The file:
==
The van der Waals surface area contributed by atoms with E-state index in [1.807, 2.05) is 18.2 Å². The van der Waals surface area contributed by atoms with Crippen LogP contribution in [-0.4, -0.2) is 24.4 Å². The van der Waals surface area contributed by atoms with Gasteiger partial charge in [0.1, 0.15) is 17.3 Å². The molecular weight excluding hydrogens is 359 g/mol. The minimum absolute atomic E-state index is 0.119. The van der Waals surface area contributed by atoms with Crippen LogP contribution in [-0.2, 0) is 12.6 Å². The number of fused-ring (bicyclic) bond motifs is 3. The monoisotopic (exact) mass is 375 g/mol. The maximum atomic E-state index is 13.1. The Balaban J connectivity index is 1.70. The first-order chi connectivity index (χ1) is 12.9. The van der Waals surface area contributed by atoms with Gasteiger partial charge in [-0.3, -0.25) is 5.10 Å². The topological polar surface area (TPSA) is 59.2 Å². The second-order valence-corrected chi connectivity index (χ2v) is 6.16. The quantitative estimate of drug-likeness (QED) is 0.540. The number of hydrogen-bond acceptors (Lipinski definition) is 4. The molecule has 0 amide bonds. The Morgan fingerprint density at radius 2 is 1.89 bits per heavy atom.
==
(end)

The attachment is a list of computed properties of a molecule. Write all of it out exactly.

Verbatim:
The van der Waals surface area contributed by atoms with E-state index in [1.807, 2.05) is 18.2 Å². The van der Waals surface area contributed by atoms with Crippen LogP contribution in [-0.4, -0.2) is 24.4 Å². The van der Waals surface area contributed by atoms with Gasteiger partial charge in [0.1, 0.15) is 17.3 Å². The molecular weight excluding hydrogens is 359 g/mol. The minimum absolute atomic E-state index is 0.119. The van der Waals surface area contributed by atoms with Crippen LogP contribution in [-0.2, 0) is 12.6 Å². The number of fused-ring (bicyclic) bond motifs is 3. The monoisotopic (exact) mass is 375 g/mol. The maximum atomic E-state index is 13.1. The Balaban J connectivity index is 1.70. The first-order chi connectivity index (χ1) is 12.9. The van der Waals surface area contributed by atoms with Gasteiger partial charge in [-0.3, -0.25) is 5.10 Å². The topological polar surface area (TPSA) is 59.2 Å². The second-order valence-corrected chi connectivity index (χ2v) is 6.16. The quantitative estimate of drug-likeness (QED) is 0.540. The number of hydrogen-bond acceptors (Lipinski definition) is 4. The molecule has 0 amide bonds. The Morgan fingerprint density at radius 2 is 1.89 bits per heavy atom.